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BACHELOR'S

Learning, Equity, and Problem Solving for the Public Good

Overview & Curriculum
Applying
Careers & Engaged Learning
Living/Learning

LEAPS is a four-year Bachelor’s Degree in Education, designed to prepare students for a wide range of professional careers. It has many unique elements that distinguish it from the traditional undergraduate experience, including an educational approach based upon our best knowledge of how people learn.

LEAPS prepares learning leaders by

  • employing broad, program-wide mastery learning goals that transcend individual courses;
  • recognizing learning from across the student’s entire experience;
  • providing students with regular real-world interaction through projects, volunteering, internships, and research opportunities;
  • providing students with an active and growing portfolio of achievements that future employers and graduate schools find compelling, including a capstone thesis project demonstrating a broad range of integrated capabilities;
  • employing a “Forum” or homeroom-like experience—organized by U-M faculty, who serve as mentors and advisors to students—to build coherence across courses and applied learning experiences;
  • featuring a cohort experience that encourages collaboration and provides a built-in social and professional network.

Curriculum

Program-Wide Learning Goals and Mastery-based Assessment

LEAPS is built around four program-wide mastery learning areas: Ways of Knowing, Personal Good, Group Good, and Public Good. Ways of Knowing focuses on different academic traditions and ways of understanding the world around us: scientific, historical, narrative, computational, mathematical, artistic, etc. Personal Good is about building one’s intentionality and reflection, self-knowledge and well-being, and persistence. Group Good is about being a reliable and productive contributor to teams, and learning how to lead. Public Good is about civic purpose and engagement, cross-cultural understanding, ethics, and empathy and altruism.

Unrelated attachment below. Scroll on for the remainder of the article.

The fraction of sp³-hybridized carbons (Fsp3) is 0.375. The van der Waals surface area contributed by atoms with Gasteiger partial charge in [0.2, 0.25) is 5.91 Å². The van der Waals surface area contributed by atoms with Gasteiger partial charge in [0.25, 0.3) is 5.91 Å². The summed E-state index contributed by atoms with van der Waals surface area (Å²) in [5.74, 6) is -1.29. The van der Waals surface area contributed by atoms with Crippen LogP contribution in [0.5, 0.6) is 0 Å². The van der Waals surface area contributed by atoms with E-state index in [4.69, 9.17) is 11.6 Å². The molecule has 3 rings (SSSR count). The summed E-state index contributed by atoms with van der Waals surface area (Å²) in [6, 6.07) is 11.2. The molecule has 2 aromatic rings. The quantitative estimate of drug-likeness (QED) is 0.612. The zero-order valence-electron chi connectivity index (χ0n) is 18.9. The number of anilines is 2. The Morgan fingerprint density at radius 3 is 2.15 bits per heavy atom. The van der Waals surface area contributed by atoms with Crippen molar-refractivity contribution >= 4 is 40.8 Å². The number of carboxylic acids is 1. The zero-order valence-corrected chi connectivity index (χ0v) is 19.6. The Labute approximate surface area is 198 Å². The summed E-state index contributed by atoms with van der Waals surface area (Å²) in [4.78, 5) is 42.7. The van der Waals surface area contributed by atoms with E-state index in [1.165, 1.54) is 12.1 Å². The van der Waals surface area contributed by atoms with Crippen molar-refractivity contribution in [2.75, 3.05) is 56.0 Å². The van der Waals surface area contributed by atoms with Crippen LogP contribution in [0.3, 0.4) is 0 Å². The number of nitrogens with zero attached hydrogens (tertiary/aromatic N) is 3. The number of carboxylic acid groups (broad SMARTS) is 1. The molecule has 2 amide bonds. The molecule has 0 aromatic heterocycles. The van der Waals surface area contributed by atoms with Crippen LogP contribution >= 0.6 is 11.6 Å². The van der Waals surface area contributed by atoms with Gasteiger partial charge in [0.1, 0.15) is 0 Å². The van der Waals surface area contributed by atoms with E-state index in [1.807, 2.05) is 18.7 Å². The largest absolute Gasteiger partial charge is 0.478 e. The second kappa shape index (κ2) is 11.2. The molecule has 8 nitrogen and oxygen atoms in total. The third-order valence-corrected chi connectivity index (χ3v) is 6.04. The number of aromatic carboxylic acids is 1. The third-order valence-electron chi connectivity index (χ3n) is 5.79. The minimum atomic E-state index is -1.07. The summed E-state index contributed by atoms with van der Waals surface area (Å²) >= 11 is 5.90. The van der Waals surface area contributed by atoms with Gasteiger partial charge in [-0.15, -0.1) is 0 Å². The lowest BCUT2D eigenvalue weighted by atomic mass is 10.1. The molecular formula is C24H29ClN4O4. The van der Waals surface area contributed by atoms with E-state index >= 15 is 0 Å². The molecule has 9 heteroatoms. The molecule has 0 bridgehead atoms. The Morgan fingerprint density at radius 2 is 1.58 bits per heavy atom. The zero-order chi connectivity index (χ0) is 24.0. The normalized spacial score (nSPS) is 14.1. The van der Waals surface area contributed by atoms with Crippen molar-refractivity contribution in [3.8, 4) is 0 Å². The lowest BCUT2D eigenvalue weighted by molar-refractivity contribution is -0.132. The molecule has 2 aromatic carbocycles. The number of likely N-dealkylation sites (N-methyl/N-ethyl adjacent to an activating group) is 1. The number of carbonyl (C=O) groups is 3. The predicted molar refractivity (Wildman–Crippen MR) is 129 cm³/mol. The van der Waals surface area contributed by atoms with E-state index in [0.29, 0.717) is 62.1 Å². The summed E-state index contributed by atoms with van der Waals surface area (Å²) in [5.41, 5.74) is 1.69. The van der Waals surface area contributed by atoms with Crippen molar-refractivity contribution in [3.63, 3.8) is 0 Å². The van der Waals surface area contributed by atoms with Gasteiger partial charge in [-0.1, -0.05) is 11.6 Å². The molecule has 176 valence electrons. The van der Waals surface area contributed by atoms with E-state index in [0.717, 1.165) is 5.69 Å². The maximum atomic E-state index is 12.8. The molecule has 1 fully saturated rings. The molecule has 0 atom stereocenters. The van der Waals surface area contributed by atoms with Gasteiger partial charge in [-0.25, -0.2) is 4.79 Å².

LEAPS Learning Goals exist beyond traditional course-based assessment. Each LEAPS learner describes and demonstrates their own accomplishment of the Learning Goals as they build their personal portfolio. LEAPS graduates receive two different transcripts: the traditional U-M transcript showing courses and grades, and a mastery-based transcript with a linked portfolio showing demonstrated capabilities.

Forum: Meaning Making, Community, and Continuity

A homeroom-like Forum provides learners with a space for meaning making across their entire learning experience. All Forums are organized by U-M professors, who serve as direct and consistent mentors and advisors to students across their entire program, helping to build strong connections to the resources and opportunities of the program and the broader university. Forum provides an opportunity for LEAPS cohorts across the four years of the program to collaborate and benefit from peer-mentoring experiences where students provide feedback to each other, and especially to newer students. Learning to give and receive constructive feedback is among the key skills learned in the program. Forum is also where students present and defend evidence towards mastery of the program-wide learning goals. A key part of this process is students giving feedback to each other, another important skill for future work and learning.

Key Areas of Coursework

LEAPS students take courses in

  • how people, communities, and organizations learn;
  • methods for understanding and studying learning in the world;
  • methods for creating interventions and programs to improve learning;
  • how cities shape identities, and how peoples shape cities;
  • race and social justice issues shaping human development and learning;
  • the cultural, industrial, and political history of Detroit.
Upper-Level Capstone

All LEAPS students will be prepared to defend their mastery of program-wide learning goals and demonstrate their broad skills and knowledge through a senior capstone or thesis project.

Requirements